Richard M. Mathews: Unless you are wearing 100% cotton made on the plantation you have had in the family for generations without the benefit of outside seed or fertilizer, the clothes have got to go.
Patrick Henningsen: Britain and Europe have been hit hard for the third straight record-breaking winter season. Labeled by experts as the coldest winter in 100 years and set to blow well into 2011, it is already raising some very interesting questions about the new ideological split we are witnessing throughout society in the much celebrated green debate.
Sylvia Moore: John Amato is frustrated about the state of American politics. But he hasn’t let that frustration bring him down. Instead, for the last decade, Amato has been wielding his sword against the American right-wing machine from his computer.
Gil Troy: No one other than the Gores knows exactly what happened—and they, too, may not be completely sure. Even marriages free of public scrutiny are icebergs, with the true foundations submerged: some rock solid, some fragile. Still, as national role models who frequently made their private lives public, their private trauma has public repercussions.
Walter Moss: Having just completed research on economist and environmentalist E. F. Schumacher (1911-1977), I have been struck by how relevant many of his warnings are to today’s events. Although I don’t necessarily agree with everything he wrote, his comments are well worth considering as we struggle to deal with all our complex problems.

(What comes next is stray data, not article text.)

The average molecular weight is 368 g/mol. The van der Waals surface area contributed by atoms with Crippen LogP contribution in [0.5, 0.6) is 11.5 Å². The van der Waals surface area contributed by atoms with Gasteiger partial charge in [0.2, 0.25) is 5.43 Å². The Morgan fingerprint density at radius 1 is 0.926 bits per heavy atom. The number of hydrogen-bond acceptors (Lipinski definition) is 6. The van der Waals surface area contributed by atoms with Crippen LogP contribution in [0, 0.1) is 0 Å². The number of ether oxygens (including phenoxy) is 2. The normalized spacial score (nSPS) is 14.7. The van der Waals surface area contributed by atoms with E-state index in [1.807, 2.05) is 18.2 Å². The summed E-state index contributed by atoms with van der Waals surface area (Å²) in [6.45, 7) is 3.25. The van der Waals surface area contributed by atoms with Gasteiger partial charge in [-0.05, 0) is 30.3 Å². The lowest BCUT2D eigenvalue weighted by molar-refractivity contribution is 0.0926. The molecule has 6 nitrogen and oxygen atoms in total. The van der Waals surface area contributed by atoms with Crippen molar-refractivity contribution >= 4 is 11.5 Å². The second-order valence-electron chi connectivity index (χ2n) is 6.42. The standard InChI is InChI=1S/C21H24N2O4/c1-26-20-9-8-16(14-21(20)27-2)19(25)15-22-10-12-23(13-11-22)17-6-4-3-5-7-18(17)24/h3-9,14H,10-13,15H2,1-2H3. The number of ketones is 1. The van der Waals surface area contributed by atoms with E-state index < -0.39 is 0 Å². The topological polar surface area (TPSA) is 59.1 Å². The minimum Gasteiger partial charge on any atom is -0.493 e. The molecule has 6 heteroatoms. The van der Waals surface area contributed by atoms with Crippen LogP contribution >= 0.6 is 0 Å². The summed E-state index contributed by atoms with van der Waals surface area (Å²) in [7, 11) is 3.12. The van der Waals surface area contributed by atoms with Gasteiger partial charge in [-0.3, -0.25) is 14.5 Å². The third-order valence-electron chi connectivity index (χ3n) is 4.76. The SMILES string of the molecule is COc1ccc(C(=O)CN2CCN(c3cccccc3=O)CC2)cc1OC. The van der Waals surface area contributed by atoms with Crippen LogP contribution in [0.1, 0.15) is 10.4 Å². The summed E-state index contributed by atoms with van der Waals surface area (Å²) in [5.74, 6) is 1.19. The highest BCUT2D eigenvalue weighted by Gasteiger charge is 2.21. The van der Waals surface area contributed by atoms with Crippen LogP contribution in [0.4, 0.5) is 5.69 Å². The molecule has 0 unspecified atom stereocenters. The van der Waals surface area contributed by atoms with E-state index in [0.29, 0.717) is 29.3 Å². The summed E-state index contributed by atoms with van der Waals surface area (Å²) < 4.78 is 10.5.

Steve Ybarra: The $28 million that the Big O spent on Latinos and Chicanos was well spent and did the job of helping Latinos nationwide figure out that the Democratic Party was indeed on their side. So far, since the new DNC Chair (whoever he is) has been in office, we have seen absolutely no evidence that he gets it. So it is time for him to be shown the door and let’s get back to winning the midterms and finding a dogcatcher to elect.
Great pessimism during economic busts is as characteristically American as great optimism during boom times. The oh-ohs’ whateverism is less fleeting and thus more dangerous. A culture of denial, disengagement, dissociation is dysfunctional. We need a culture of engagement and responsibility, even with all our traumas, distractions and high-tech toys.